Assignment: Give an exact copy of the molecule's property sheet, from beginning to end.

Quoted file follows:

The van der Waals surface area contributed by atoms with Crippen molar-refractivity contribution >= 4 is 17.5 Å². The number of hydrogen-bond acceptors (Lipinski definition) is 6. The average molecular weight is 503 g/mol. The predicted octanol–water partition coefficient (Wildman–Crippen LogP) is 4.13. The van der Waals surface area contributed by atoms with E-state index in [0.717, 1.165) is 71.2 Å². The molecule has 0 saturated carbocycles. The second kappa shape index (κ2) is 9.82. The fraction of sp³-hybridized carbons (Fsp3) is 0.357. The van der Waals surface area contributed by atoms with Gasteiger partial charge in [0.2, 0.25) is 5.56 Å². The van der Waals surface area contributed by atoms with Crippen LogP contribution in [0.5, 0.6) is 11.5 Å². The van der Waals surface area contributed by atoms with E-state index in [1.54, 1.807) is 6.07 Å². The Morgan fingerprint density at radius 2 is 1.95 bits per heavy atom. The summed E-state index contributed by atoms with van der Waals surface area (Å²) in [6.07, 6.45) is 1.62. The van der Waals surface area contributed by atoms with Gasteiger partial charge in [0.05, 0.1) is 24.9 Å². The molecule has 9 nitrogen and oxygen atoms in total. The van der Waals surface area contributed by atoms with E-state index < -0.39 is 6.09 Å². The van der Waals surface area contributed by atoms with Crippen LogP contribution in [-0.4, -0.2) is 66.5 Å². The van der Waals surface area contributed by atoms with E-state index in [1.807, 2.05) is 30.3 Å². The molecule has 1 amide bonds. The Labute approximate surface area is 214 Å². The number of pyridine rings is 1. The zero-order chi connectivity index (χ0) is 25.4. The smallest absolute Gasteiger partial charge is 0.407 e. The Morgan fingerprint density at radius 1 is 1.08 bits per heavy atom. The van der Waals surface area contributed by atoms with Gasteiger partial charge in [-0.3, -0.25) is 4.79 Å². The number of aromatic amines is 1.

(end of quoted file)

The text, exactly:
The van der Waals surface area contributed by atoms with Crippen molar-refractivity contribution >= 4 is 17.5 Å². The number of hydrogen-bond acceptors (Lipinski definition) is 6. The average molecular weight is 503 g/mol. The predicted octanol–water partition coefficient (Wildman–Crippen LogP) is 4.13. The van der Waals surface area contributed by atoms with E-state index in [0.717, 1.165) is 71.2 Å². The molecule has 0 saturated carbocycles. The second kappa shape index (κ2) is 9.82. The fraction of sp³-hybridized carbons (Fsp3) is 0.357. The van der Waals surface area contributed by atoms with Gasteiger partial charge in [0.2, 0.25) is 5.56 Å². The van der Waals surface area contributed by atoms with Crippen LogP contribution in [0.5, 0.6) is 11.5 Å². The van der Waals surface area contributed by atoms with E-state index in [1.54, 1.807) is 6.07 Å². The Morgan fingerprint density at radius 2 is 1.95 bits per heavy atom. The summed E-state index contributed by atoms with van der Waals surface area (Å²) in [6.07, 6.45) is 1.62. The van der Waals surface area contributed by atoms with Gasteiger partial charge in [0.05, 0.1) is 24.9 Å². The molecule has 9 nitrogen and oxygen atoms in total. The van der Waals surface area contributed by atoms with E-state index < -0.39 is 6.09 Å². The van der Waals surface area contributed by atoms with Crippen LogP contribution in [-0.4, -0.2) is 66.5 Å². The van der Waals surface area contributed by atoms with E-state index in [1.807, 2.05) is 30.3 Å². The molecule has 1 amide bonds. The Labute approximate surface area is 214 Å². The number of pyridine rings is 1. The zero-order chi connectivity index (χ0) is 25.4. The smallest absolute Gasteiger partial charge is 0.407 e. The Morgan fingerprint density at radius 1 is 1.08 bits per heavy atom. The van der Waals surface area contributed by atoms with Gasteiger partial charge in [-0.3, -0.25) is 4.79 Å². The number of aromatic amines is 1.